Wednesday, January 19, 2012
I haven’t mentioned my Grandma Joan’s blog for awhile. For newer readers, my grandma likes to write, so this summer, I created a blog for her. She sends me her pieces and I put them up on the blog for her. What I love about her blog is her perspective. She lives in a retirement community and she remains very active, both in her community, and around town. Those of us this side of retirement, unfortunately tend to not think about the older folks in retirement communities as having vibrant lives, but I’m telling you, they do. It really parallels well to dorm life in college. It’s people who have rooms, or apartments, in halls with others their age, there are people who organize activities for the residents, they all eat in the same cafeteria, and they don’t go to class. All of the regular social dynamics are there, and Grandma Joan shares great anecdotes. Plus, she’s just a really good writer.
The text of her latest pieces are below. Here is a link to her site: www.marchyourfeet.wordpress.com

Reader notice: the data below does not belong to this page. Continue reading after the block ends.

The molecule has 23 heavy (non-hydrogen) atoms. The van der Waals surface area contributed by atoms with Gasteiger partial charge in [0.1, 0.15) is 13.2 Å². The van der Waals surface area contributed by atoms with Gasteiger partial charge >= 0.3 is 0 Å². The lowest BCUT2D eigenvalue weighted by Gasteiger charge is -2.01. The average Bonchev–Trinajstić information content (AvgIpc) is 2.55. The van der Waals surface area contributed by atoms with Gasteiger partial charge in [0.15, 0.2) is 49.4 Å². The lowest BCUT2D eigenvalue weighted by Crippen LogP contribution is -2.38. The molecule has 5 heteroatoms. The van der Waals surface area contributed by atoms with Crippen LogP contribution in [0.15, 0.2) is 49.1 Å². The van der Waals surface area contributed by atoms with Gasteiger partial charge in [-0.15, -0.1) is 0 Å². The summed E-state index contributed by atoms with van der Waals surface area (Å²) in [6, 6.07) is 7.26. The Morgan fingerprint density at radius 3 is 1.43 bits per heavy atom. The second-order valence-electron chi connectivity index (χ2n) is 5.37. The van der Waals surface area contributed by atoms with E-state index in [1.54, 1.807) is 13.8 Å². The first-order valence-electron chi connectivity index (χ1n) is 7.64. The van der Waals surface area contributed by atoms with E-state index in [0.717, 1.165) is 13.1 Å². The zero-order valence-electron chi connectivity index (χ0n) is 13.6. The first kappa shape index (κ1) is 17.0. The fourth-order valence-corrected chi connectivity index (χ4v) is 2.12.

IT’S FUN TO BE WHO YOU AREN’T
by Joan Houghton
The weekly calendar at the Retirement Community said, “Don your golf duds and come to the wine social”. Quite enthused, she soon delved into her closet and came up with an old golf sweater. She wondered whether she could still wear it—yes, it was the old style of being designed for comfort rather than the modern cling-y fashion.
Next, she found a visor in a drawer and it almost matched the sweater. Now, with her old (only) pair of pedal pushers and adding sunglasses to the get-up, she would be all set. Oh, come to think of it—a golf glove used to be a necessity. Sure enough, there was a light-colored regular glove to tuck in her back pocket a la Tiger Woods.
All the old golfing memories came rushing back: the cool fresh air and sunshine; the good times with the girls on the course; the laughter and camaraderie when they could occasionally get away from family responsibilities….especially remembered were the times they enjoyed doughnuts and iced tea on the fifth tee (if there was no one waiting behind them).